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Anne Womack Kolton has been named public affairs director for the Energy Department.

Kolton last served Vice President Cheney as his campaign press secretary. Prior to that, she oversaw the Treasury Department’s public affairs shop. Kolton started with the Bush-Cheney campaign in 2000, serving as Cheney’s assistant press secretary.

In Good Spirits. Sarah Rosen, who worked most recently as communications director for the Arizona Democratic Party, has landed a job as communications director for the Distilled Spirits Council in D.C. In that capacity, she will handle press for the trade association’s activities in all 50 states and state capitals.

Before working in Arizona, Rosen worked on Capitol Hill as press secretary to Reps. Jane Harman (D-Calif.) and Sam Farr (D-Calif.). She was also communications director to Ira Shapiro, an unsuccessful candidate for Congress in Maryland in 2002, and had previously worked for the Democratic Congressional Campaign Committee.

Broadway Frank. The New York Democratic Party has a new political director.

He is Frank Nemeth, a veteran of Empire State politics who most recently was the top aide to Paul Tokasz, the state Assembly’s Majority Leader.

Last fall, Nemeth took leave from his Assembly job to run field operations for the successful campaign of freshman Rep. Brian Higgins (D-N.Y.). In 2000, he was the upstate campaign coordinator for now-Sen. Hillary Rodham Clinton (D-N.Y.). And he spent several years working in a variety of capacities for former New York Gov. Mario Cuomo (D).

Nemeth, a Buffalo native, will divide his time between Albany and New York City.

A Chairman Among Chairmen. Michigan Democratic Party Chairman Mark Brewer was re-elected president of the Association of State Democratic Chairs last week.

He was first elected in 2003 and will serve in the unpaid post until January 2007. The last Michigander to have that job was Rick Weiner, who held the post almost 20 years ago.

Also in Michigan … Republicans selected Saul Anuzis, a Lansing businessman, to head up the state GOP, the Detroit Free Press reported.

He replaces Betsy DeVos, who did not seek another two-year term.

The party also selected Margy Van Houten to serve as co-chairwoman.

Warren’s Warren. Former state Rep. Warren Henderson was chosen to lead the New Hampshire Republican Party last month.

He was unopposed in his effort to succeed Jayne Millerick, who stepped down to spend more time on her business, the Nashua Telegraph reported.

Henderson said a top priority will be winning back the governor’s mansion for his party in 2006.

Sticking with the Same Horses. Both parties’ chairmen recently survived challenges to their power in the Evergreen State.

Despite the protracted governor’s race, which saw three vote counts before Gov. Christine Gregoire (D) could ascend from attorney general and which has produced an ongoing lawsuit, Washington’s party faithful stuck by their chairmen.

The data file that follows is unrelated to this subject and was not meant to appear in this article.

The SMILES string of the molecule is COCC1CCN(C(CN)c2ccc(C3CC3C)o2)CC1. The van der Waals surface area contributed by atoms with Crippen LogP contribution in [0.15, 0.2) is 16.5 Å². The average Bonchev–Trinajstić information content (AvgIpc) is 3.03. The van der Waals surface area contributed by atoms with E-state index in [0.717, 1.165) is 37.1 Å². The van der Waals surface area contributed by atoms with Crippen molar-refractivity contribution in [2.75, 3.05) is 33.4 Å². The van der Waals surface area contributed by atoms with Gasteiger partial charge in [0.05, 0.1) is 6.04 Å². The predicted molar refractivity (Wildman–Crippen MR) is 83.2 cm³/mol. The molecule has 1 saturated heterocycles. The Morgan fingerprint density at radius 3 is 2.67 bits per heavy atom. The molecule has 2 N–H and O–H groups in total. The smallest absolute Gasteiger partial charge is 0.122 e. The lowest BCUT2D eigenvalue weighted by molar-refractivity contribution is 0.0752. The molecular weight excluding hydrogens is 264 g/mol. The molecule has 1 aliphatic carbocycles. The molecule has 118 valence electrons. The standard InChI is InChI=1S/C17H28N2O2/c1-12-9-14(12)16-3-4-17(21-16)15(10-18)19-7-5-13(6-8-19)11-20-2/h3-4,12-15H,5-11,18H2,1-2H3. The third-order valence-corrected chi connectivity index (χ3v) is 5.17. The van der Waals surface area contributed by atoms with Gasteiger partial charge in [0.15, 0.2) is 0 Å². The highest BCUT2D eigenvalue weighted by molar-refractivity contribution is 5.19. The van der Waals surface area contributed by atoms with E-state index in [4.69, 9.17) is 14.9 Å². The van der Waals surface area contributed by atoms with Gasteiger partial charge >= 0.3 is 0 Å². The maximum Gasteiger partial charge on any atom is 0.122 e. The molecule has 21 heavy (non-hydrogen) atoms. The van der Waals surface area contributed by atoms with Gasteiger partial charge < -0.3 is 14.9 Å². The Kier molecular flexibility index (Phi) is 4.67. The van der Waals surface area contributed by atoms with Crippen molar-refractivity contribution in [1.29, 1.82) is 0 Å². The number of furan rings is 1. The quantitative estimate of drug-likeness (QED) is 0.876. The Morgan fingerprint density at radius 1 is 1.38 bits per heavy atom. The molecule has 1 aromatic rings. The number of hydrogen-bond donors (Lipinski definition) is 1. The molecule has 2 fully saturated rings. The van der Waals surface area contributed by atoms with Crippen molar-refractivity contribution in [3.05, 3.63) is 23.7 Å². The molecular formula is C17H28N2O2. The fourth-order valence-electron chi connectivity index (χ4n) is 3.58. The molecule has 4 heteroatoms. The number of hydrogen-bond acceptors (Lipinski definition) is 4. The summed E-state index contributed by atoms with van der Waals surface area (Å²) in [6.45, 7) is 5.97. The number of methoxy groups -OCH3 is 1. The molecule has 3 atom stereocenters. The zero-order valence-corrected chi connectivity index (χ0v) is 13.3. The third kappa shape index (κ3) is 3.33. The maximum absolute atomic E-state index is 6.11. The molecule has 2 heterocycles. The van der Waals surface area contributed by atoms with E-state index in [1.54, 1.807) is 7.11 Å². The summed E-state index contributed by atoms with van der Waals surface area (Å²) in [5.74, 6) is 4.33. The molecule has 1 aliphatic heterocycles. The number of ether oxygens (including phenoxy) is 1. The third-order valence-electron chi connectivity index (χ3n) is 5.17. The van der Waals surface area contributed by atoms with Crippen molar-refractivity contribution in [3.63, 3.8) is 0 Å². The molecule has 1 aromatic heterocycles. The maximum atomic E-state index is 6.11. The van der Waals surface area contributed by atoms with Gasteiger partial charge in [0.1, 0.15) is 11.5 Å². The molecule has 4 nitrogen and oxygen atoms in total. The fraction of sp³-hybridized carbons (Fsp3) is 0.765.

Both Democratic Chairman Paul Berendt and GOP leader Chris Vance won new terms last month after fending off multiple challengers.

Acting Like a Chairman. The Show Me State’s former acting governor, Roger Wilson, was chosen to lead the Missouri Democratic Party again last month.

The pol said he will work hard to put Democrats in the majority in the statehouse, where they are in the minority in both chambers of the Legislature and lost the governorship in 2004.

Moenning the Decks. Jessica Moenning has been tapped to serve the Nebraska Republican Party as executive director. She succeeds Chris Peterson, who left for a job with the Union Pacific Railroad.

Moenning previously was the party’s finance director, a post she left to manage the successful campaign of Rep. Jeff Fortenberry (R-Neb.).

A New Progressive PAC. Self-described “disgruntled” Democrats are launching Six PAC, a new political action committee, in Washington, D.C., on Friday.

The group hopes to raise enough money to focus on six “squeaker” races per cycle, according to an e-mail inviting people to the group’s launch at the Childe Harold bar and restaurant in Dupont Circle.

Paying $20.06 will help the group focus on “the state and federal races that look like they’re coming down to a percent or two —the squeakers.”

“Six PAC is dedicated to reawakening America’s progressive majority. Our mission is to provide financial and strategic support in close and critical races and to reveal our country’s true color.”

See for more information on the group.

Dot’s Dot. The George Washington University Institute for Politics, Democracy and the Internet is seeking nominations for its Golden Dot Awards.

The awards recognize excellence in political Web sites, Web logs and campaigns.

Nominations close Feb. 18.

To make a nomination, go to

Winners will be announced at the institute’s conference March 10-11 at the university.

Make a WISH. The WISH List will launch a political training program in March in conjunction with San Diego State University in California.

The program will be offered March 17-19 through the school’s College of Arts and Letters.

The WISH List is a political action committee dedicated to electing Republican women who support abortion rights. For more information, visit

Josh Kurtz contributed to this report.

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